URLīs. I used to print fake business cards, and now I do the same thing on
the net, just for the fun you can have with misinformation. 

?: One of the most conceptual pieces on your website is called "A day in
the life of an internet artist", which records your daily activities. Other
people call this a homepage, but in your case it is a work of art. Why?

Cosic: That was the first time that I noticed that there is a million ways
of classifying what you are doing on the internet. The reasons is that on
the internet it is so beautifully undefined which plattform you are going
to use: text, video, graphics, audio, whatever. You certainly have a
problem there, and you really have to go down to the basics. When you go
down to the basics, art is really about subjectivity, even if you attempt
to do something else. And even the worst formalist experiments in the
heroic age of video art are a reflexion of the individual quality of the
maker. And I am trying to play/work with that. 

?: So it is dealing with the historic art genre of the self-portrait?

Cosic: Yeah, sort of. In this particular site I tried to give a vivisection
of my everyday
communication with the internet enviroment. So there is one part that deals
with my net art projects, one that deals with writing, one that is called
"job art"... 

? Why is it art to have a job?

Cosic: I am a little bit puzzled with the term "art". Not because I decline
the epithet artist - itīs a nice hat to wear and the girls like it, too.
But actually it is a little bit worrying how it puts you into a certain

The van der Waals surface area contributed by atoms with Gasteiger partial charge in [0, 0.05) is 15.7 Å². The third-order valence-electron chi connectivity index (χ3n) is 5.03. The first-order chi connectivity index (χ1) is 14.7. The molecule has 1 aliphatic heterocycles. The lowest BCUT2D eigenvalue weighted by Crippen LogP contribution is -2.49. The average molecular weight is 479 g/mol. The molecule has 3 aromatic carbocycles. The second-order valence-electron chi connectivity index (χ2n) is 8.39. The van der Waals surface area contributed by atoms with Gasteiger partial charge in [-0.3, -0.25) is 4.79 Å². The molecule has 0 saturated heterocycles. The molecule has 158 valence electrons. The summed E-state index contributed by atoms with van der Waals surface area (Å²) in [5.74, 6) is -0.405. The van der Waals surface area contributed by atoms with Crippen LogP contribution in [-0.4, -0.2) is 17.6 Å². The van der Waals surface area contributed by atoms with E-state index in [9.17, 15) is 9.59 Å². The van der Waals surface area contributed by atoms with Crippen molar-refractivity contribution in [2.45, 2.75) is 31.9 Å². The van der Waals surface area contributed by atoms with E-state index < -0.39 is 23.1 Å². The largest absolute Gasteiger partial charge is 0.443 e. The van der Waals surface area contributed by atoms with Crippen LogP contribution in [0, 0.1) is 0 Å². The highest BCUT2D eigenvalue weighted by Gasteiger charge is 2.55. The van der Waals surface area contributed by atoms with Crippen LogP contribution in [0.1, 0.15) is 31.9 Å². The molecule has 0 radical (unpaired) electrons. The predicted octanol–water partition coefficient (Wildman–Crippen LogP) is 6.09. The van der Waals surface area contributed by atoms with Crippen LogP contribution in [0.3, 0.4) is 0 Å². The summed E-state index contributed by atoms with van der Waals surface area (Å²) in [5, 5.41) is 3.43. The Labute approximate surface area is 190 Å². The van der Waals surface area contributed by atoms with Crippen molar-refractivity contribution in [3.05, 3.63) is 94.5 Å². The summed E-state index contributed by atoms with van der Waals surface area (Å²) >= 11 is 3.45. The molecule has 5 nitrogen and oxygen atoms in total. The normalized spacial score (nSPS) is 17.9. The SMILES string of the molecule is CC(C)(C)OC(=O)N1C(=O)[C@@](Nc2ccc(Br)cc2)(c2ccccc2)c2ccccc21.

corner. So instead of deleting the word "art" as etiquette for what I do, I
gave the word "art" to *everything* I do. 

?: Like Yves Klein said: "Everything is art"...

Cosic: Yes, but I try to do it in a very practical, everyday way, without
too much talk about it. This web site is not accompanied by an essay or
anything. Actually there *is* an essay with the same title, but it has
nothing to do with the web site. That was another thing I did to mislead
the audience. 

?: There is one piece on Nicholas Negroponte on your website too. What is
that about?

Cosic: When Negroponte came to Ljubliana, I had a big fight with him, and
we interrupted his speech. Luka Frelih and I went around the city spraying
graffiti: "Wired = Pravda". I made it look like a secret internet terrorist
organisation. On the website we compare him to Tito. But we did it without

?: Today at the conference you proposed a project called "Ljudmila West".
Can you say something about this?

Cosic: Ljudmila West is a foundation that is set up to help west european
artists to
communicate, to learn about new multimedia technologies and to contribute
to the
european integration, because there is an obvious lack of information in
this area. So we can not sit with our arms crossed. We should do something
about this. Because this is definetely the last moment for the West
Europeans to catch on, otherwise they will remain in their closed systems
or their closed societies, to quote Popper and Soros. 

?: Is this a parody of the rethoric used at events like the V 2 festival in
Rotterdam? The west europeans are helping the poor east europeans out of
their mess, only reversed? 

Cosic: I have been to so many art events in the west, where the direction
of teaching was not the expected one. It was actually the guys from
Belgrade and Moscow teaching those french, british, german fellows things
about life. Of course this virtual Ljudmila West project is just a cute
little joke, but there is a very serious point to it. And it comes out of
very serious frustration. I am not a frustratable fellow, but I noticed
this growing frustration among east europeans.  So I as an artist react and
offer an art project, which is this story about Ljudmila West. Sounds like
the name of a film actress, by the way.

Interview: Tilman Baumgärtel